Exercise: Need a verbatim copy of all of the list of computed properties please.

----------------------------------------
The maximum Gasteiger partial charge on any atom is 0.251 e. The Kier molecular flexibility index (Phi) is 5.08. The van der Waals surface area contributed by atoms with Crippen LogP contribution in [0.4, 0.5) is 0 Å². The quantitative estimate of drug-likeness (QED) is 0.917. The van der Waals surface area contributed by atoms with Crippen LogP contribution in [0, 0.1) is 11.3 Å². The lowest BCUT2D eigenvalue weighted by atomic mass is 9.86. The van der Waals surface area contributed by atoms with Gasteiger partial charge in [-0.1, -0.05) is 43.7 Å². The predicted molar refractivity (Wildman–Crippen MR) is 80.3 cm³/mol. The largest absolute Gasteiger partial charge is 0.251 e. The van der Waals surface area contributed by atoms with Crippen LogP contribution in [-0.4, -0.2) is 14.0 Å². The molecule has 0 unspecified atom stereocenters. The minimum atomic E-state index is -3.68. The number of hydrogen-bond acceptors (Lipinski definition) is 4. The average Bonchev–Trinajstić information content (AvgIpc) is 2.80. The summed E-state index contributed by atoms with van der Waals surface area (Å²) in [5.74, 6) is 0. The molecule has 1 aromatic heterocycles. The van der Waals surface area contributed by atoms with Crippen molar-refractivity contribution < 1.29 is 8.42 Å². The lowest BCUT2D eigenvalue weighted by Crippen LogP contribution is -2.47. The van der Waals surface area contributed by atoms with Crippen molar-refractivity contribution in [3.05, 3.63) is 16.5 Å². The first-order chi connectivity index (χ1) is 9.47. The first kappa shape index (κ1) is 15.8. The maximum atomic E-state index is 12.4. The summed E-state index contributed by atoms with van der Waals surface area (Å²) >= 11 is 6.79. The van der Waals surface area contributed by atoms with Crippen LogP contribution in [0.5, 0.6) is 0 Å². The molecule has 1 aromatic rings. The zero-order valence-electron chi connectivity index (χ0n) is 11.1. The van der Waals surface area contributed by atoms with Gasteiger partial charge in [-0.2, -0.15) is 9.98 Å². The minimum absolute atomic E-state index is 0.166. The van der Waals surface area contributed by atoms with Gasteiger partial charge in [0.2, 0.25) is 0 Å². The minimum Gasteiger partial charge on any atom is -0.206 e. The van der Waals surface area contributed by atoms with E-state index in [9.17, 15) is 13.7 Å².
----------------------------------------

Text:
The maximum Gasteiger partial charge on any atom is 0.251 e. The Kier molecular flexibility index (Phi) is 5.08. The van der Waals surface area contributed by atoms with Crippen LogP contribution in [0.4, 0.5) is 0 Å². The quantitative estimate of drug-likeness (QED) is 0.917. The van der Waals surface area contributed by atoms with Crippen LogP contribution in [0, 0.1) is 11.3 Å². The lowest BCUT2D eigenvalue weighted by atomic mass is 9.86. The van der Waals surface area contributed by atoms with Gasteiger partial charge in [-0.1, -0.05) is 43.7 Å². The predicted molar refractivity (Wildman–Crippen MR) is 80.3 cm³/mol. The largest absolute Gasteiger partial charge is 0.251 e. The van der Waals surface area contributed by atoms with Crippen LogP contribution in [-0.4, -0.2) is 14.0 Å². The molecule has 0 unspecified atom stereocenters. The minimum atomic E-state index is -3.68. The number of hydrogen-bond acceptors (Lipinski definition) is 4. The average Bonchev–Trinajstić information content (AvgIpc) is 2.80. The summed E-state index contributed by atoms with van der Waals surface area (Å²) in [5.74, 6) is 0. The molecule has 1 aromatic heterocycles. The van der Waals surface area contributed by atoms with Crippen molar-refractivity contribution < 1.29 is 8.42 Å². The lowest BCUT2D eigenvalue weighted by Crippen LogP contribution is -2.47. The van der Waals surface area contributed by atoms with Crippen molar-refractivity contribution in [3.05, 3.63) is 16.5 Å². The first-order chi connectivity index (χ1) is 9.47. The first kappa shape index (κ1) is 15.8. The maximum atomic E-state index is 12.4. The summed E-state index contributed by atoms with van der Waals surface area (Å²) >= 11 is 6.79. The van der Waals surface area contributed by atoms with Crippen LogP contribution in [0.5, 0.6) is 0 Å². The molecule has 1 aromatic rings. The zero-order valence-electron chi connectivity index (χ0n) is 11.1. The van der Waals surface area contributed by atoms with Gasteiger partial charge in [-0.2, -0.15) is 9.98 Å². The minimum absolute atomic E-state index is 0.166. The van der Waals surface area contributed by atoms with Gasteiger partial charge in [0.2, 0.25) is 0 Å². The minimum Gasteiger partial charge on any atom is -0.206 e. The van der Waals surface area contributed by atoms with E-state index in [9.17, 15) is 13.7 Å².